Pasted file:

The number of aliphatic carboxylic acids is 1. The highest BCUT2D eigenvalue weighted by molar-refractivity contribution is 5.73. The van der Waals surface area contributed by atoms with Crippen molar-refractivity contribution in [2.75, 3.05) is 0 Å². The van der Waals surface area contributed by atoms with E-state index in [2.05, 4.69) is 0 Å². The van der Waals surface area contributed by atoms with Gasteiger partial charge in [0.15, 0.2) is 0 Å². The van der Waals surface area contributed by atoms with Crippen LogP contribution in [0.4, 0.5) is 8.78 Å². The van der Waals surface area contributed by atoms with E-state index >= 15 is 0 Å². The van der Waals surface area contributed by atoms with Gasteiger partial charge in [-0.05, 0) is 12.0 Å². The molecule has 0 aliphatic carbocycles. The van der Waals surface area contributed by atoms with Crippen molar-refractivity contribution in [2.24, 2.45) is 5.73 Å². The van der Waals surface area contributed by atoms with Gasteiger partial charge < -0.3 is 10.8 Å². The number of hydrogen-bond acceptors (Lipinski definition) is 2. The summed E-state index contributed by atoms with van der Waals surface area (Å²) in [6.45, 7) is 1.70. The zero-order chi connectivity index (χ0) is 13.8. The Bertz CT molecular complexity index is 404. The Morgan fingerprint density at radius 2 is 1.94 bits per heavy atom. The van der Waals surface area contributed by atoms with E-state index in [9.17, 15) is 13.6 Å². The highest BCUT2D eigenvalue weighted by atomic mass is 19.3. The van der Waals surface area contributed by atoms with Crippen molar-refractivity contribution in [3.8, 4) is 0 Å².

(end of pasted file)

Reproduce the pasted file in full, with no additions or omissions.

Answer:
The number of aliphatic carboxylic acids is 1. The highest BCUT2D eigenvalue weighted by molar-refractivity contribution is 5.73. The van der Waals surface area contributed by atoms with Crippen molar-refractivity contribution in [2.75, 3.05) is 0 Å². The van der Waals surface area contributed by atoms with E-state index in [2.05, 4.69) is 0 Å². The van der Waals surface area contributed by atoms with Gasteiger partial charge in [0.15, 0.2) is 0 Å². The van der Waals surface area contributed by atoms with Crippen LogP contribution in [0.4, 0.5) is 8.78 Å². The van der Waals surface area contributed by atoms with E-state index >= 15 is 0 Å². The van der Waals surface area contributed by atoms with Gasteiger partial charge in [-0.05, 0) is 12.0 Å². The molecule has 0 aliphatic carbocycles. The van der Waals surface area contributed by atoms with Crippen molar-refractivity contribution in [2.24, 2.45) is 5.73 Å². The van der Waals surface area contributed by atoms with Gasteiger partial charge < -0.3 is 10.8 Å². The number of hydrogen-bond acceptors (Lipinski definition) is 2. The summed E-state index contributed by atoms with van der Waals surface area (Å²) in [6.45, 7) is 1.70. The zero-order chi connectivity index (χ0) is 13.8. The Bertz CT molecular complexity index is 404. The Morgan fingerprint density at radius 2 is 1.94 bits per heavy atom. The van der Waals surface area contributed by atoms with E-state index in [9.17, 15) is 13.6 Å². The highest BCUT2D eigenvalue weighted by atomic mass is 19.3. The van der Waals surface area contributed by atoms with Crippen molar-refractivity contribution in [3.8, 4) is 0 Å².